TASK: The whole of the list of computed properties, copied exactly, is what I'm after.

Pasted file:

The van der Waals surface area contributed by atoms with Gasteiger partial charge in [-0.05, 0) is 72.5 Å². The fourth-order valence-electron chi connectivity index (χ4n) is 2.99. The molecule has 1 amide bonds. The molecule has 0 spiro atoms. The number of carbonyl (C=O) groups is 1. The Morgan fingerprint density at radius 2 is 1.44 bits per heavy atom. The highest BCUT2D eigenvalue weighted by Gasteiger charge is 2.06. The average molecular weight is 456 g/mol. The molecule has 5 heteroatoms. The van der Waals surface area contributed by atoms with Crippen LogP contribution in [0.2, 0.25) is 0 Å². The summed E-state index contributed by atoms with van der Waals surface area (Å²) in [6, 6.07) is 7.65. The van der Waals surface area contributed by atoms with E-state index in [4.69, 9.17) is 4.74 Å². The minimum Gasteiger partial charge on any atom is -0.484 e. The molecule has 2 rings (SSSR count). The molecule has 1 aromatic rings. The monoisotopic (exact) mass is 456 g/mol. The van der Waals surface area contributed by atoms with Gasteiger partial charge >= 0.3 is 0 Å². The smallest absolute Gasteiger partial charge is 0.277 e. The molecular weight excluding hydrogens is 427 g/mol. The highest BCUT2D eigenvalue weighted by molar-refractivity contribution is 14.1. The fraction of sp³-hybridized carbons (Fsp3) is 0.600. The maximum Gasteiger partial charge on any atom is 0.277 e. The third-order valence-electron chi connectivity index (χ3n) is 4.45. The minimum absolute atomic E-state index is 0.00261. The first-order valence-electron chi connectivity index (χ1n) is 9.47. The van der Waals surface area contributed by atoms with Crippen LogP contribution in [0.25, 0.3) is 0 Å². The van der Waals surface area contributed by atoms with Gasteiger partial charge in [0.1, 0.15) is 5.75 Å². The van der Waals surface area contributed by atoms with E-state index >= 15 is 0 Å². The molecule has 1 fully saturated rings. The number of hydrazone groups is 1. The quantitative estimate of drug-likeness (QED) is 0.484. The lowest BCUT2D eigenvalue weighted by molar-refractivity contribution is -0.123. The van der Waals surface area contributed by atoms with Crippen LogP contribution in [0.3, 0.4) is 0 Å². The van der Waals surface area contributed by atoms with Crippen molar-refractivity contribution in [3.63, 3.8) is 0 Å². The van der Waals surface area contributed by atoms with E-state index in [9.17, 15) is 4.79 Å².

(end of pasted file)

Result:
The van der Waals surface area contributed by atoms with Gasteiger partial charge in [-0.05, 0) is 72.5 Å². The fourth-order valence-electron chi connectivity index (χ4n) is 2.99. The molecule has 1 amide bonds. The molecule has 0 spiro atoms. The number of carbonyl (C=O) groups is 1. The Morgan fingerprint density at radius 2 is 1.44 bits per heavy atom. The highest BCUT2D eigenvalue weighted by Gasteiger charge is 2.06. The average molecular weight is 456 g/mol. The molecule has 5 heteroatoms. The van der Waals surface area contributed by atoms with Crippen LogP contribution in [0.2, 0.25) is 0 Å². The summed E-state index contributed by atoms with van der Waals surface area (Å²) in [6, 6.07) is 7.65. The van der Waals surface area contributed by atoms with E-state index in [4.69, 9.17) is 4.74 Å². The minimum Gasteiger partial charge on any atom is -0.484 e. The molecule has 2 rings (SSSR count). The molecule has 1 aromatic rings. The monoisotopic (exact) mass is 456 g/mol. The van der Waals surface area contributed by atoms with Gasteiger partial charge >= 0.3 is 0 Å². The smallest absolute Gasteiger partial charge is 0.277 e. The molecular weight excluding hydrogens is 427 g/mol. The highest BCUT2D eigenvalue weighted by molar-refractivity contribution is 14.1. The fraction of sp³-hybridized carbons (Fsp3) is 0.600. The maximum Gasteiger partial charge on any atom is 0.277 e. The third-order valence-electron chi connectivity index (χ3n) is 4.45. The minimum absolute atomic E-state index is 0.00261. The first-order valence-electron chi connectivity index (χ1n) is 9.47. The van der Waals surface area contributed by atoms with Crippen LogP contribution in [0.25, 0.3) is 0 Å². The van der Waals surface area contributed by atoms with Gasteiger partial charge in [0.1, 0.15) is 5.75 Å². The van der Waals surface area contributed by atoms with E-state index >= 15 is 0 Å². The molecule has 1 fully saturated rings. The number of hydrazone groups is 1. The quantitative estimate of drug-likeness (QED) is 0.484. The lowest BCUT2D eigenvalue weighted by molar-refractivity contribution is -0.123. The van der Waals surface area contributed by atoms with Crippen LogP contribution in [0.3, 0.4) is 0 Å². The van der Waals surface area contributed by atoms with Crippen molar-refractivity contribution in [3.63, 3.8) is 0 Å². The van der Waals surface area contributed by atoms with E-state index in [9.17, 15) is 4.79 Å².